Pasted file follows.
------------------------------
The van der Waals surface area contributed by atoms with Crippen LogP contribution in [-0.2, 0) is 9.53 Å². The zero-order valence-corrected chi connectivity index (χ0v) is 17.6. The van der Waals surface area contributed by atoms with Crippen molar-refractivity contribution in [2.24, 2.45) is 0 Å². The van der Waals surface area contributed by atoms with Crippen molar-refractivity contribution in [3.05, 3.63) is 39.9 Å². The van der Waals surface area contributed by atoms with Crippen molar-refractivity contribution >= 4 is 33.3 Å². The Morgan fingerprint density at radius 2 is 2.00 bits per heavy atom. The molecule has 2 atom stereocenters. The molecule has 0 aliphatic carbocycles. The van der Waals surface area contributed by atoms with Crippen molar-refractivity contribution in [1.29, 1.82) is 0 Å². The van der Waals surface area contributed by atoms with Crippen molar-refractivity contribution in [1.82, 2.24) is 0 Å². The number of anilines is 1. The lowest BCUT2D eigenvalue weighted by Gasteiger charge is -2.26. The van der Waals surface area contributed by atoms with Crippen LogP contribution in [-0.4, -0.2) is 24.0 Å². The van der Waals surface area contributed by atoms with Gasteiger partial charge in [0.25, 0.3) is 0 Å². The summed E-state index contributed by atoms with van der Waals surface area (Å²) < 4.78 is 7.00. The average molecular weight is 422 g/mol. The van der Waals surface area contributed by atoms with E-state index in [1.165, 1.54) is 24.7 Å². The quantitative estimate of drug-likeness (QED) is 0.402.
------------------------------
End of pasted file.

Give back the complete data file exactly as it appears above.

The van der Waals surface area contributed by atoms with Crippen LogP contribution in [-0.2, 0) is 9.53 Å². The zero-order valence-corrected chi connectivity index (χ0v) is 17.6. The van der Waals surface area contributed by atoms with Crippen molar-refractivity contribution in [2.24, 2.45) is 0 Å². The van der Waals surface area contributed by atoms with Crippen molar-refractivity contribution in [3.05, 3.63) is 39.9 Å². The van der Waals surface area contributed by atoms with Crippen molar-refractivity contribution >= 4 is 33.3 Å². The Morgan fingerprint density at radius 2 is 2.00 bits per heavy atom. The molecule has 2 atom stereocenters. The molecule has 0 aliphatic carbocycles. The van der Waals surface area contributed by atoms with Crippen molar-refractivity contribution in [1.29, 1.82) is 0 Å². The van der Waals surface area contributed by atoms with Crippen molar-refractivity contribution in [1.82, 2.24) is 0 Å². The number of anilines is 1. The lowest BCUT2D eigenvalue weighted by Gasteiger charge is -2.26. The van der Waals surface area contributed by atoms with Crippen LogP contribution in [-0.4, -0.2) is 24.0 Å². The van der Waals surface area contributed by atoms with Gasteiger partial charge in [0.25, 0.3) is 0 Å². The summed E-state index contributed by atoms with van der Waals surface area (Å²) < 4.78 is 7.00. The average molecular weight is 422 g/mol. The van der Waals surface area contributed by atoms with E-state index in [1.165, 1.54) is 24.7 Å². The quantitative estimate of drug-likeness (QED) is 0.402.